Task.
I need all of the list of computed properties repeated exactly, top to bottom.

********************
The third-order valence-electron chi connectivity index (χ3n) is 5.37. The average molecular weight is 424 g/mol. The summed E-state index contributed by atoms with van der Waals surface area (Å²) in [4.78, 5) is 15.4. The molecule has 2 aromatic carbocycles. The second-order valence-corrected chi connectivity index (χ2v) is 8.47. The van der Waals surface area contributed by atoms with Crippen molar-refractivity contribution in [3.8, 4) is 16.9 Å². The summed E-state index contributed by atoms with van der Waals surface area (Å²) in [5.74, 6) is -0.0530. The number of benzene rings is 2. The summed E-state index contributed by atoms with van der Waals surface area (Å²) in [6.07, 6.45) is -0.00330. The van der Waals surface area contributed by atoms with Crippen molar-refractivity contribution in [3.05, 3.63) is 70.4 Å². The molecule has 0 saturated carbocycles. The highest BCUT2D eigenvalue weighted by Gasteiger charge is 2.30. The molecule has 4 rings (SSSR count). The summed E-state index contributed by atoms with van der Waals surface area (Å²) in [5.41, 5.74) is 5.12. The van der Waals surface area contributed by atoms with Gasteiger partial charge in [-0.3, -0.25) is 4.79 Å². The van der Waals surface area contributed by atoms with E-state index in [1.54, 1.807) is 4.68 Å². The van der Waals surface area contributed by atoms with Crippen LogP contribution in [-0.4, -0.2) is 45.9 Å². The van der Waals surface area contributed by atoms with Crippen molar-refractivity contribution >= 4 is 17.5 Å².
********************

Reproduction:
The third-order valence-electron chi connectivity index (χ3n) is 5.37. The average molecular weight is 424 g/mol. The summed E-state index contributed by atoms with van der Waals surface area (Å²) in [4.78, 5) is 15.4. The molecule has 2 aromatic carbocycles. The second-order valence-corrected chi connectivity index (χ2v) is 8.47. The van der Waals surface area contributed by atoms with Crippen molar-refractivity contribution in [3.8, 4) is 16.9 Å². The summed E-state index contributed by atoms with van der Waals surface area (Å²) in [5.74, 6) is -0.0530. The number of benzene rings is 2. The summed E-state index contributed by atoms with van der Waals surface area (Å²) in [6.07, 6.45) is -0.00330. The van der Waals surface area contributed by atoms with Crippen molar-refractivity contribution in [3.05, 3.63) is 70.4 Å². The molecule has 0 saturated carbocycles. The highest BCUT2D eigenvalue weighted by Gasteiger charge is 2.30. The molecule has 4 rings (SSSR count). The summed E-state index contributed by atoms with van der Waals surface area (Å²) in [5.41, 5.74) is 5.12. The van der Waals surface area contributed by atoms with Gasteiger partial charge in [-0.3, -0.25) is 4.79 Å². The van der Waals surface area contributed by atoms with E-state index in [1.54, 1.807) is 4.68 Å². The van der Waals surface area contributed by atoms with Crippen LogP contribution in [-0.4, -0.2) is 45.9 Å². The van der Waals surface area contributed by atoms with Crippen molar-refractivity contribution >= 4 is 17.5 Å².